Polls show the points

points show the trends

November 07, 2005|By MICHAEL OLESKER

Inside the gubernatorial bunker today, someone with a political memory that goes back longer than 10 minutes will invoke the name of Harry Hughes. He is Maryland's patron saint of floundering political campaigns. When Hughes ran for governor, his poll numbers were so bad that state Sen. Harry McGuirk famously referred to him as "a lost ball in high grass." But Hughes mowed everybody down on Election Day.

Robert L. Ehrlich's numbers aren't as bad as Hughes's were 30 years ago - but nobody's doing cartwheels in the governor's office today. Yesterday we heard from the independent, nonpartisan polling firm Potomac Inc. Its numbers say Ehrlich trails Democratic Mayor Martin O'Malley, his chief competitor, by 15 points. It says Ehrlich trails Democratic Montgomery County Executive Doug Duncan by 5 points, even though Duncan is still formally known to thousands of Maryland voters as Doug Who?

So somebody in the governor's bunker is bound to mention Hughes today. If he could rally, anybody can. When Hughes ran for governor, his poll numbers were in single figures. Everybody thought the race was strictly between Blair Lee, the acting governor, and Ted Venetoulis, the Baltimore County executive. They were the Democratic primary headline guys; Hughes was a barely known cabinet officer who had already given up on himself.

But, in a contentious time, Hughes' anonymity became a gift. He sneaked in under everybody's radar. Ehrlich is different. He hasn't stopped campaigning since he got the job. He's in political commercials, which fool nobody, that masquerade as spots promoting his state. He's on talk radio every time he wants, lamenting all the mean people who dare to criticize him. He turned loose a guy named Joseph Steffen, who spread salacious rumors and aimed to take away people's jobs, and now the governor's people strain to make Steffen look like some kind of victim.

In other words, everybody knows Ehrlich's record. He has spent three years making slot machines his great crusade, and wasted everybody's time. He has buddied up to George W. Bush - and this, too, now works against him. Three years ago, according to Potomac's numbers, Bush had 83 percent approval in Maryland. Now, in the midst of the Iraq catastrophe and Hurricane Katrina and the CIA leak and Supreme Court bungling and Tom DeLay, it's 33 percent.

And while hard-line Democratic and Republican loyalists tend to cement themselves into place, Ehrlich's numbers among independents have fallen 11 points since last winter. And, among "likely" voters - those who have voted in at least three of the past four statewide elections - his net approval ratings have dropped from 17 points to 10.

So somebody will mention Hughes today, and try to slough off all the bad numbers. They'll trot out McGuirk's old "lost ball" line, and they'll recall how Lee and Venetoulis were blindsided. Venetoulis, by the way, remembers all of it. When the new numbers came out yesterday, it immediately took him back to the Hughes campaign.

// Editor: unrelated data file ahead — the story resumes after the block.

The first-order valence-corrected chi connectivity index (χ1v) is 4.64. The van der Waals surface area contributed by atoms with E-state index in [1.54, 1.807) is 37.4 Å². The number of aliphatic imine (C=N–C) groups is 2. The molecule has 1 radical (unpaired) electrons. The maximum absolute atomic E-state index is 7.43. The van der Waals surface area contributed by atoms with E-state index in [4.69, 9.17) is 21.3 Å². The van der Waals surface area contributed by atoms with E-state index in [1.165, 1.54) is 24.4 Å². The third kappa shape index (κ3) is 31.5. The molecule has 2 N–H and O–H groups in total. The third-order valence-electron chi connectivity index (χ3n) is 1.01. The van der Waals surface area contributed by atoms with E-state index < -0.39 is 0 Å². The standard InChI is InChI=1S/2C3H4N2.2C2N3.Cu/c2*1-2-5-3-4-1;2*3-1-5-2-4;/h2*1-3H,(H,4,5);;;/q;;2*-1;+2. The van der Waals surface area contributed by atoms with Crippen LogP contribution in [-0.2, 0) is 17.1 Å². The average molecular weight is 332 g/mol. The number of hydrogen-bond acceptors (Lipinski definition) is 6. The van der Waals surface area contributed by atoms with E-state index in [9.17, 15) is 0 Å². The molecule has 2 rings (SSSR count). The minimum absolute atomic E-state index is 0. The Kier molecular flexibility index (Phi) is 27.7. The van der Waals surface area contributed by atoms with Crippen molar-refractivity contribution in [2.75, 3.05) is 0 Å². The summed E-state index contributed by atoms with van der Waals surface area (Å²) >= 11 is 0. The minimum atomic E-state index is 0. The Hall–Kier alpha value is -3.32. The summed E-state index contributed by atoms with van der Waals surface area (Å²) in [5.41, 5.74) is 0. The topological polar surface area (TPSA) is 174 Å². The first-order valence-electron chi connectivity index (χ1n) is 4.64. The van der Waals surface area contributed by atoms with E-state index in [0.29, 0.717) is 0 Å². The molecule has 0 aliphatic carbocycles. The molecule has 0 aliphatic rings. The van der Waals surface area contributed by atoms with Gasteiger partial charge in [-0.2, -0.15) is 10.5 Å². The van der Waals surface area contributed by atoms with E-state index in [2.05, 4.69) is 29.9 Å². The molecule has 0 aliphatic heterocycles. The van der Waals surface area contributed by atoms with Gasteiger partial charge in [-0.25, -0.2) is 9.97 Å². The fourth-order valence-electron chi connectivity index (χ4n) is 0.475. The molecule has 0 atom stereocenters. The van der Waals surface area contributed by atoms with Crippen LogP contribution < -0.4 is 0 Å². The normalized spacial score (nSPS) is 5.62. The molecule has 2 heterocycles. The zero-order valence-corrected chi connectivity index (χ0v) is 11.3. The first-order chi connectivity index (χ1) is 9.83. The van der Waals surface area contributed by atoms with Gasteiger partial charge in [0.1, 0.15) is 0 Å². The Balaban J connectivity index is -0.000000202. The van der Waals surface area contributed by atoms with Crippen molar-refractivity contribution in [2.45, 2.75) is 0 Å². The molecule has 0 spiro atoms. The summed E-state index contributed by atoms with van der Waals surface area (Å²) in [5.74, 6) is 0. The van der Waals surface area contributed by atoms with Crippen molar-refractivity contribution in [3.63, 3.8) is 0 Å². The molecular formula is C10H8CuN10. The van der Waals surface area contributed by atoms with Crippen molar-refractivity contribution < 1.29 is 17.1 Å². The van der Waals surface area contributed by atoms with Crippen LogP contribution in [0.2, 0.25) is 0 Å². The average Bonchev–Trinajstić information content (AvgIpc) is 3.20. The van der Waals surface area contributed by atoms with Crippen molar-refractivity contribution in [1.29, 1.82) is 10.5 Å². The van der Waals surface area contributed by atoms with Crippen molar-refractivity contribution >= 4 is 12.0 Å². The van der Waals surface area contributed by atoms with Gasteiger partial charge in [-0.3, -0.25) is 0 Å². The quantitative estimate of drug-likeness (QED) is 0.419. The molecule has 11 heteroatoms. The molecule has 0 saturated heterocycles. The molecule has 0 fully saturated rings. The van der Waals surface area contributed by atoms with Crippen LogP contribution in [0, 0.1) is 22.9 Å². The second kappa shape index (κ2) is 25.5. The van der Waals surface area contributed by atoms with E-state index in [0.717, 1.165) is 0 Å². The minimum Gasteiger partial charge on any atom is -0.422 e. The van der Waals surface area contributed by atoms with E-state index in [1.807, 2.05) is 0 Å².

"Nobody thought Harry had a chance," Venetoulis, long since retired from politics, said. "Blair Lee and I kind of ignored him. Harry'd be standing in the back of a hall, in a corner. I'd introduce him to the crowd. I figured, `Why not?' I wanted to be polite, and maybe get his votes. But then everything shifted to him.

"The thing is," said Venetoulis, "when it comes to polls, you look for trends. What all these new numbers seem to say is there's a slide in Republican popularity across the country - and Maryland might be part of it. In Harry Hughes' case, his numbers shot up overnight. What can happen then is a kind of self-fulfilling prophecy, and take on a life of their own."

Last January, Potomac had O'Malley and Ehrlich dead even. In April, O'Malley had a 6-point lead. Now it's 15 points. That is a trend. Last January, Ehrlich led Duncan by 13 points. By April, it was down to 6 points. Now Duncan leads by 5. That is also a trend. It's a 15-point trend for O'Malley, and it's an 18-point turnaround for a guy, Duncan, who's still trying to get people to know his name.

"Obviously," Venetoulis remarked, "it's far too early for anybody to declare victory." The election's still a year off. "But there seems to be a pretty substantial trend here."

In their gubernatorial bunker, Ehrlich's people might invoke one more name: Parris Glendening. At his best, Glendening's approval rating was 56 percent. When he left office, it was 30 percent. Ehrlich's approval rating is 50 percent.

Here's Ehrlich's problem. Glendening's unpopularity transferred to Kathleen Kennedy Townsend, who was his lieutenant governor and tried to succeed him. She couldn't get out of Glendening's way. At this point, judging by the new statewide polling, Ehrlich can't get out of his own way.


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